Long-Term Supply Chain Preparedness

February 2024 – The Journal of Healthcare Contracting

After the challenges that healthcare has faced in the last few years, it’s more important than ever to prepare for the future. At IDN Insights West, sponsored by Allergan Aesthetics, John Bain, Director, Health Systems – Strategic Accounts at Umano Medical hosted a panel that included Justin Freed, VP of Adventist Health, Shireen Ahmad, Interim VP, SSRM Strategy and Finance at CommonSpirit Health, and Brittany Schumacker, National VP, Business Development at Premier Inc., to discuss the state of the health supply chain operations since the pandemic and their key supply chain initiatives going into 2024.

John Bain: How is your supply chain operation different since the pandemic?

Shireen Ahmad: There are many events in addition to the pandemic that have influenced or have impacted CommonSpirit’s supply chain over the last few years. Throughout 2019 and early 2020, one of the biggest challenges we faced was the merger. We were actively transitioning GPOs at the onset of the pandemic. It was a bit of a shock, when in March of 2020, we were sitting in a room trying to figure out how we were going to convert to one GPO and in the next week, the pandemic shut down the country and we had to scramble to procure PPE to support our 145 hospitals and staff.

At the time, we had two strategic partnerships with distributors that we’ve maintained since. In part of the partnerships with both, we were probably one of the few IDNs with a steady supply of PPE for our physicians.

Another capability that we built throughout the pandemic is a route to directly source from China and other manufacturers. We were able to directly source some of our PPE, which was a huge advantage when others were racked with supply shortages. These two capabilities enabled us to leverage our size to be able to buy a lot of products directly at reasonable terms.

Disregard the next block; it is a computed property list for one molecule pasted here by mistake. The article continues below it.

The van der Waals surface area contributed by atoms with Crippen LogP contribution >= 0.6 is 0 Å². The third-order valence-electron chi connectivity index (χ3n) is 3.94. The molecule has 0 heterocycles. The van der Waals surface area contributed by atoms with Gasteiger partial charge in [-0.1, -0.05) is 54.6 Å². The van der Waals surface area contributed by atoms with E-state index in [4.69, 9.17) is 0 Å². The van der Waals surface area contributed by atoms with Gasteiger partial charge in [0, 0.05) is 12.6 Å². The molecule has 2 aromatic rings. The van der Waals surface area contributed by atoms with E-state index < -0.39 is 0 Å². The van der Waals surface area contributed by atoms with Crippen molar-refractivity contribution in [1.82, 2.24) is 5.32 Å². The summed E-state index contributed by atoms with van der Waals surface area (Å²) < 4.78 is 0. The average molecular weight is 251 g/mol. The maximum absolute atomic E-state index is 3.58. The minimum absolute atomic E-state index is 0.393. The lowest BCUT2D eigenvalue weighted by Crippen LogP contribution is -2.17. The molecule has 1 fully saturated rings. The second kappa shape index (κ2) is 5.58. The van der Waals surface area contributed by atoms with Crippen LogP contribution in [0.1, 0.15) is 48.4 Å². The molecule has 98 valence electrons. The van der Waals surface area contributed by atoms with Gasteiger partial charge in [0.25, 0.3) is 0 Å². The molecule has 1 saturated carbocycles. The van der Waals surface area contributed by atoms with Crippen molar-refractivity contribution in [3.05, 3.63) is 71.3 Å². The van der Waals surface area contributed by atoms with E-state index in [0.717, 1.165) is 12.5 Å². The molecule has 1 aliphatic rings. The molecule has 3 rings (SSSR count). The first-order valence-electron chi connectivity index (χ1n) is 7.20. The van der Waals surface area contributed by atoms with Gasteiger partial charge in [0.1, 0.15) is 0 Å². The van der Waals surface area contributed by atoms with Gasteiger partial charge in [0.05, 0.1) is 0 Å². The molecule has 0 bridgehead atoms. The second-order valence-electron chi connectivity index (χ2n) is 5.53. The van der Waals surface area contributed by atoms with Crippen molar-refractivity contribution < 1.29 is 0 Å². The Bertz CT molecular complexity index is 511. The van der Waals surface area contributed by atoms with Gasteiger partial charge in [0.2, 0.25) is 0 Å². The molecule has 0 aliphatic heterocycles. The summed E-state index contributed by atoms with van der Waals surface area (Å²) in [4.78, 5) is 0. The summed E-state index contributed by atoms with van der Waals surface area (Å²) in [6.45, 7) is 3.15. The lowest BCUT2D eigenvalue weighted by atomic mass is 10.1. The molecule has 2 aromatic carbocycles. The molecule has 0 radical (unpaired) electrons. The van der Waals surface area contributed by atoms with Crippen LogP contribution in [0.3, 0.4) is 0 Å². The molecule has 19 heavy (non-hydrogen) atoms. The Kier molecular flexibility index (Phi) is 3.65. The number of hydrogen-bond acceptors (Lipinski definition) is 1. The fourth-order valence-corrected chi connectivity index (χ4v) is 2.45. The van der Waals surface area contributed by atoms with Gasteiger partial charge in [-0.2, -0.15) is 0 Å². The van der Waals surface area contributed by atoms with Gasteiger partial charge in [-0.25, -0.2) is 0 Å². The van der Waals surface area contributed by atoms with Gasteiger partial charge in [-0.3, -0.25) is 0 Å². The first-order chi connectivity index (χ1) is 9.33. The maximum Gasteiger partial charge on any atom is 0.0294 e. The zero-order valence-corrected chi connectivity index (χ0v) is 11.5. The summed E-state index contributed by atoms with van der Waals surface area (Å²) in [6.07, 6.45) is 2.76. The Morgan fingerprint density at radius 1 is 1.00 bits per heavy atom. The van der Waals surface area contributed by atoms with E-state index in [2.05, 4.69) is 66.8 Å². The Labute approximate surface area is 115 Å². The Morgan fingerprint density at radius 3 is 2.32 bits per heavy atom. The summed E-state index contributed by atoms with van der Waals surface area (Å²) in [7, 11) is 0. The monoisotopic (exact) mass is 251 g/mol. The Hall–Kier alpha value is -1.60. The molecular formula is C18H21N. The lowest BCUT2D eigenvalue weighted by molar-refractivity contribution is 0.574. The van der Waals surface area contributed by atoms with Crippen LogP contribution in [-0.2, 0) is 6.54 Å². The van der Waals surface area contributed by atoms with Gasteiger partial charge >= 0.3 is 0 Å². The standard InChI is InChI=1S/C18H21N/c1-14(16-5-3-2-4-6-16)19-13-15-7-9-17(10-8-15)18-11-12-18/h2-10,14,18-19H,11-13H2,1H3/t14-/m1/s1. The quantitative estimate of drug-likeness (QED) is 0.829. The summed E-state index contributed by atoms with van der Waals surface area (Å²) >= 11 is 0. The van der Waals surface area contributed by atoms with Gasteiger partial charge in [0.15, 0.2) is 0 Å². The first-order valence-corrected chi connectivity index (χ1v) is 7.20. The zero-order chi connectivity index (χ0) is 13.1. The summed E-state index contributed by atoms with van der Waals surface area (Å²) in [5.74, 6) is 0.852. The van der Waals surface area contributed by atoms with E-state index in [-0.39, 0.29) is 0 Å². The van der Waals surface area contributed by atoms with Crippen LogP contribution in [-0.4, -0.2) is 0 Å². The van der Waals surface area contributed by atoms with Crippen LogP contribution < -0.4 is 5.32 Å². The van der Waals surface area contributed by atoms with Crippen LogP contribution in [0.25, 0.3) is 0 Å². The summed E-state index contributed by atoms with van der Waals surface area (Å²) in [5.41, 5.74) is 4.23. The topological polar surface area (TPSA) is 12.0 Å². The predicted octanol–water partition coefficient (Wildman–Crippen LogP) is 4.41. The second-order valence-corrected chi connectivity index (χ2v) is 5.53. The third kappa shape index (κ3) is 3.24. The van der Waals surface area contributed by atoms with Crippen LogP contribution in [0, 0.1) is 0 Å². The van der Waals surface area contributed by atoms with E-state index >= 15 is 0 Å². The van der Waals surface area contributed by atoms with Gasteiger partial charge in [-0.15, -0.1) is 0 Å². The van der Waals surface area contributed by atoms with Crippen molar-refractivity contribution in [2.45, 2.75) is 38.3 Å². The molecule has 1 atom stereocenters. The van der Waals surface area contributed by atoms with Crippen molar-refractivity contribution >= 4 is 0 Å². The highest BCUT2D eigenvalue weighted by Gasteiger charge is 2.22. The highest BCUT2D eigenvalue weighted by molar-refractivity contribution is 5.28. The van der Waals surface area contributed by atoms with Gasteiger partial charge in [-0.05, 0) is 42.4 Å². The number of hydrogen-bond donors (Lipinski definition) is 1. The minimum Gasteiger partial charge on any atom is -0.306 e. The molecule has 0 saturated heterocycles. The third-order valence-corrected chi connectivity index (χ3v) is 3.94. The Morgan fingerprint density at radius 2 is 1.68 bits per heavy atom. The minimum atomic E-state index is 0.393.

Justin Freed: For us, the last two years coming out of the fog of the pandemic, because of the financial crisis that a lot of health organizations have had the past few years, we’ve had to cut 10% to 15% staffing across the board. It’s affected our ops, logistics teams, sourcing, value analysis, accounts payable, etc. We’ve had to tighten the belt significantly when it comes to our labor structure, which has forced us to restructure our organization model, we’ve become much more efficient with how we manage the work itself.

I’ve hired some Lean Six Sigma leaders that have brought their capabilities to our organization, and we sorely needed it. It’s been a challenge, but at the same time we’ve really overcome a lot of the labor obstacles to become more efficient and effective at what we do.

The pandemic taught us a lot. The benefit from that was I was able to harness a lot of critical relationships that I didn’t have going into my job. It forced that. And now that we’re past that, it’s almost like going through a war and you’re in the foxholes and you can talk to your CMO and PCEs or clinical nurse executives and there’s a trust, there’s a camaraderie. And there’s not as much knee jerk reaction to what’s going on. They know what we’re capable of and that goes a long way when you’re trying to solve problems.

Brittany Schumacker: We’ve got to have some more geographic diversification of our manufacturers. That’s definitely a space that Premier has been focused on before, during and after the pandemic. The intention is not to compete against contracted suppliers, it’s just to give some diversification. We know that based on Premier’s 2023 supply resiliency survey three out of four supply chain executives are going to care about risk mitigation strategies, including more diverse and domestic manufacturing and sources of supply.

When and where does the product come from? Where does the API come from? Where does it get stored? We want to make sure that it can be sustainable.

Bain: What are your key initiatives in supply chain sourcing moving into 2024?